Cooper acts to protect veterans from ID theft
Release date: 5/24/2006
Raleigh: Military veterans in North Carolina whose personal information was recently stolen from the U.S. government should be able to freeze their credit for free so they can protect themselves from identity theft, Attorney General Cooper said today.
According to news reports and statements from the U.S. Department of Veterans Affairs (VA), 26.5 million veterans could be threatened by identity theft because data including their names, birth dates and Social Security numbers was stolen May 3 from an employee who had taken the information home.
Cooper wrote to legislative leaders late Tuesday to encourage them to change state law so that veterans can place a security freeze on their credit reports without having to pay the usual fee of $10 per credit agency.
“These veterans have given so much to our country, and now precisely because they have sacrificed for us, they are now at greater risk of identity theft,” Cooper wrote.
Last year, Cooper helped push through the Identity Theft Protection Act to better protect North Carolinians from identity theft. That law gives all consumers the right to place a security freeze on their credit reports. Placing a security freeze prohibits credit reporting agencies from releasing any information about you to new creditors without your approval, making it difficult for an identity thief to use your information to open an account or obtain credit.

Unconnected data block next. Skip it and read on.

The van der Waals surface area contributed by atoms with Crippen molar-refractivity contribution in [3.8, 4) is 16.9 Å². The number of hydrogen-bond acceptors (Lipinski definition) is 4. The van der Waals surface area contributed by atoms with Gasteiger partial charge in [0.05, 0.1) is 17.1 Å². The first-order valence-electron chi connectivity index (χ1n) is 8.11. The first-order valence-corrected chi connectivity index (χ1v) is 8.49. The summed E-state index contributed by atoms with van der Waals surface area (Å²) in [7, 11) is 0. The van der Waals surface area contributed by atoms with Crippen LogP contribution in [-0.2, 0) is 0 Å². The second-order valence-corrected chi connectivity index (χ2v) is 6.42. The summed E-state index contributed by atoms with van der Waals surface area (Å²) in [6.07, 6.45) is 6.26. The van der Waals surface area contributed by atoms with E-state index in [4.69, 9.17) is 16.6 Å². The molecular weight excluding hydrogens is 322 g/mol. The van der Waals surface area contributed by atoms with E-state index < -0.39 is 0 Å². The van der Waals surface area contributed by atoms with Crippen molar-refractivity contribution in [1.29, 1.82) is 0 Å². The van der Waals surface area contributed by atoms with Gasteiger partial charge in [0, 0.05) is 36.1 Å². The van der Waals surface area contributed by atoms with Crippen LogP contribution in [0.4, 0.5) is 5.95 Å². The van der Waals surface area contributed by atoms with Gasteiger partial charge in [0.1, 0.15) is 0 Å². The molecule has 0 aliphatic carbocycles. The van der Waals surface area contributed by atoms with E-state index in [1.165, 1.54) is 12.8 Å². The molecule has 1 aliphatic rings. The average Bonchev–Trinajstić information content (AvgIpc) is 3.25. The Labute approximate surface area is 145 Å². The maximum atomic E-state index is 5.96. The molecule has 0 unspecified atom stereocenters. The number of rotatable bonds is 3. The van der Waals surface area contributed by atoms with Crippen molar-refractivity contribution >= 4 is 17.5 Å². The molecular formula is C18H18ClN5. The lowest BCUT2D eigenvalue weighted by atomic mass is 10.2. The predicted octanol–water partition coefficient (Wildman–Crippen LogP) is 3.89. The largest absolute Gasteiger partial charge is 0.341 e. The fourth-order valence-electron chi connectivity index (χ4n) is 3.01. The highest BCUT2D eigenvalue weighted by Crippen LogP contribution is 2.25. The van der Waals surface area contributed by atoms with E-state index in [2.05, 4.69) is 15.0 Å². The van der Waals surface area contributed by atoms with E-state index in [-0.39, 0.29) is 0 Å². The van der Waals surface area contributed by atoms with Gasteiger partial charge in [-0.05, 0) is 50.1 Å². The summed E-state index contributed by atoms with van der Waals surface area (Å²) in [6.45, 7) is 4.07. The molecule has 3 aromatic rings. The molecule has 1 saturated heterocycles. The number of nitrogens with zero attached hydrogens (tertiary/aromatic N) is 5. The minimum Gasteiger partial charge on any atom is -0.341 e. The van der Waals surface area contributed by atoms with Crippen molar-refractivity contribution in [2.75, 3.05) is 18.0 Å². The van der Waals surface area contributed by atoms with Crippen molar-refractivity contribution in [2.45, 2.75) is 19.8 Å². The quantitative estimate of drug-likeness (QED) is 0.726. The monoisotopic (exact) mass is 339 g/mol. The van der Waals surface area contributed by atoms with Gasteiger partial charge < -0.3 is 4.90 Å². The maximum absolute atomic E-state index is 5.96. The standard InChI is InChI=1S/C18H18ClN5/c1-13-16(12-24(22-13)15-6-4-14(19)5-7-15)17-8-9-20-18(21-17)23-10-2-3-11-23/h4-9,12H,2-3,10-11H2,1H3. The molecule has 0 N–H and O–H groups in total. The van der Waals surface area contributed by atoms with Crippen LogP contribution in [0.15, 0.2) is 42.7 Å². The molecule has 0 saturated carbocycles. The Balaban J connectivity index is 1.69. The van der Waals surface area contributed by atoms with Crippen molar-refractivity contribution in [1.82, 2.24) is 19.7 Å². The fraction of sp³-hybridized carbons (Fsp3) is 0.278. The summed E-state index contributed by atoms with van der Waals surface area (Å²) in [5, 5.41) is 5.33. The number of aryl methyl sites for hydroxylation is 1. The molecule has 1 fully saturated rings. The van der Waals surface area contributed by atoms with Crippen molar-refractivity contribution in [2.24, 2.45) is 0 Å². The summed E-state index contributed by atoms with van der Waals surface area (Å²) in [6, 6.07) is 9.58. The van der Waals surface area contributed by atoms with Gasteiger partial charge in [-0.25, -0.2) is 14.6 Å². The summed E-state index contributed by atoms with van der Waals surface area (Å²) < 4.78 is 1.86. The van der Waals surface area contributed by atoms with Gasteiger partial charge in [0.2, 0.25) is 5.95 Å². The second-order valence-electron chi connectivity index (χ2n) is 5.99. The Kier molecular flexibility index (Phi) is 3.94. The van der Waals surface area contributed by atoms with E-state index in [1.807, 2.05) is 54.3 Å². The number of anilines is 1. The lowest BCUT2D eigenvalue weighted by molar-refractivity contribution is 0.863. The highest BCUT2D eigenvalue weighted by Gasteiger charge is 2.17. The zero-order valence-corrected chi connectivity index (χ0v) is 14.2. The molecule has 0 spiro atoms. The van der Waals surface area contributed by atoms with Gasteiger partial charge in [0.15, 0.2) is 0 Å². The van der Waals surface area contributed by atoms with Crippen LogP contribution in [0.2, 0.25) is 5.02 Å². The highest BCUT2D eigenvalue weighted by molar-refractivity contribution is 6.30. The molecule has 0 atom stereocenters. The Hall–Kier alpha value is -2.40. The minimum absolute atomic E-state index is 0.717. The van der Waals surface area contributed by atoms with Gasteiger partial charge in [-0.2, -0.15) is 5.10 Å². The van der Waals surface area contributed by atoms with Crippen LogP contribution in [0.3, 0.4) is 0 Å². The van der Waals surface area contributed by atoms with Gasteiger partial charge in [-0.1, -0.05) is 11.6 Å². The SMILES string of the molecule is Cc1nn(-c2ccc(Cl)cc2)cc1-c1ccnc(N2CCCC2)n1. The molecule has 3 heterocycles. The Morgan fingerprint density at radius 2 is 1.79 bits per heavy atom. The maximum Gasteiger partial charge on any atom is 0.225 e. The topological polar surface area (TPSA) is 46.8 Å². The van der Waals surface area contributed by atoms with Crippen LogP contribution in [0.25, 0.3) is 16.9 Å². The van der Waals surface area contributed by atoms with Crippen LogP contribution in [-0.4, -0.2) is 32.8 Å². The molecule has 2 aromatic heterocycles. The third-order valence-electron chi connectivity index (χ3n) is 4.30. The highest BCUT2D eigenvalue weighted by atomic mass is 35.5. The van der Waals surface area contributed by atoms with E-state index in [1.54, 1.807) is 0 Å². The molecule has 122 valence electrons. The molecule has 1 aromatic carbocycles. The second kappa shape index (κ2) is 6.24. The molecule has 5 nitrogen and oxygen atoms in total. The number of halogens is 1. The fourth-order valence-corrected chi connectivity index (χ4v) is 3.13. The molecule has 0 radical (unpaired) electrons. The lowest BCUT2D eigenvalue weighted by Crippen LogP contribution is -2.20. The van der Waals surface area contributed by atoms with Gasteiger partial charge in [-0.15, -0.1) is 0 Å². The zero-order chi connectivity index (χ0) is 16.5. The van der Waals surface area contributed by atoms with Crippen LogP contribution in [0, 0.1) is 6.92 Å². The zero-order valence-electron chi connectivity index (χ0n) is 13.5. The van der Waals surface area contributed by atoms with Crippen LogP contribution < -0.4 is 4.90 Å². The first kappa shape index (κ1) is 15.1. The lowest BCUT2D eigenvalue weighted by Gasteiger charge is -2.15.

“The security freeze serves as a padlock on a consumer’s credit report keeping thieves from being able to take out credit in the consumer’s name,” Cooper said in the letter.
A security freeze is currently free for identity theft victims. Other consumers can place a freeze on their credit for a fee of $10 paid to each of the three credit reporting agencies. Cooper wants to see that fee waived for veterans, who are now at greater risk of ID theft.
Cooper’s office also issued tips on Tuesday to help veterans take steps to protect themselves from identity theft. The tip sheet, “Identity Theft: Tips for Veterans Who May Be at Risk,” tells veterans how to place a fraud alert on their credit, how to get copies of credit reports, and how to request a security freeze. The tip sheet is available at www.ncdoj.com under “What’s New.” Additional information about identity theft is available at www.ncdoj.com/idtheft.
The VA has also established a toll-free number, 1-800-FED INFO, and a website, www.firstgov.gov, for veterans who are seeking information about the data theft.
[Note: A copy of the letter is attached.]
NC Department of Justice y 9001 Mail Service Center Raleigh, NC 27699-9001 y (919) 716-6400